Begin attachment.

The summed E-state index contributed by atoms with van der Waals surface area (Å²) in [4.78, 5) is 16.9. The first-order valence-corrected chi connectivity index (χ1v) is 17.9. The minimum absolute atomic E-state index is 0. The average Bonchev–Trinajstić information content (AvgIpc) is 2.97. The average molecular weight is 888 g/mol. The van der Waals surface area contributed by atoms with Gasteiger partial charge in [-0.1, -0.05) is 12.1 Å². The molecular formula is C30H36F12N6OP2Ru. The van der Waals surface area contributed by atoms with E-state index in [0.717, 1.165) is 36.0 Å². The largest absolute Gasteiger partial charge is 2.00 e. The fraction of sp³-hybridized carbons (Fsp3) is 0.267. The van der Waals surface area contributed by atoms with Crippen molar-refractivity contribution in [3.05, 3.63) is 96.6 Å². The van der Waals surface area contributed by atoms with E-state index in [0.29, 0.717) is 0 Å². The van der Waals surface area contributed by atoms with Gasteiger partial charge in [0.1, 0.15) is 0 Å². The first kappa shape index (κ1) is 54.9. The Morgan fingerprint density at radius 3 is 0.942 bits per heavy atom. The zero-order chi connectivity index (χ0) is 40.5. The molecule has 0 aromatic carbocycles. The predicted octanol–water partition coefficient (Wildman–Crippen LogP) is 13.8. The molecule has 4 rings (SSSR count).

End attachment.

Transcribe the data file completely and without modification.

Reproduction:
The summed E-state index contributed by atoms with van der Waals surface area (Å²) in [4.78, 5) is 16.9. The first-order valence-corrected chi connectivity index (χ1v) is 17.9. The minimum absolute atomic E-state index is 0. The average Bonchev–Trinajstić information content (AvgIpc) is 2.97. The average molecular weight is 888 g/mol. The van der Waals surface area contributed by atoms with Gasteiger partial charge in [-0.1, -0.05) is 12.1 Å². The molecular formula is C30H36F12N6OP2Ru. The van der Waals surface area contributed by atoms with E-state index in [0.717, 1.165) is 36.0 Å². The largest absolute Gasteiger partial charge is 2.00 e. The fraction of sp³-hybridized carbons (Fsp3) is 0.267. The van der Waals surface area contributed by atoms with Crippen molar-refractivity contribution in [3.05, 3.63) is 96.6 Å². The van der Waals surface area contributed by atoms with E-state index in [0.29, 0.717) is 0 Å². The van der Waals surface area contributed by atoms with Gasteiger partial charge in [0.1, 0.15) is 0 Å². The first kappa shape index (κ1) is 54.9. The Morgan fingerprint density at radius 3 is 0.942 bits per heavy atom. The zero-order chi connectivity index (χ0) is 40.5. The molecule has 0 aromatic carbocycles. The predicted octanol–water partition coefficient (Wildman–Crippen LogP) is 13.8. The molecule has 4 rings (SSSR count).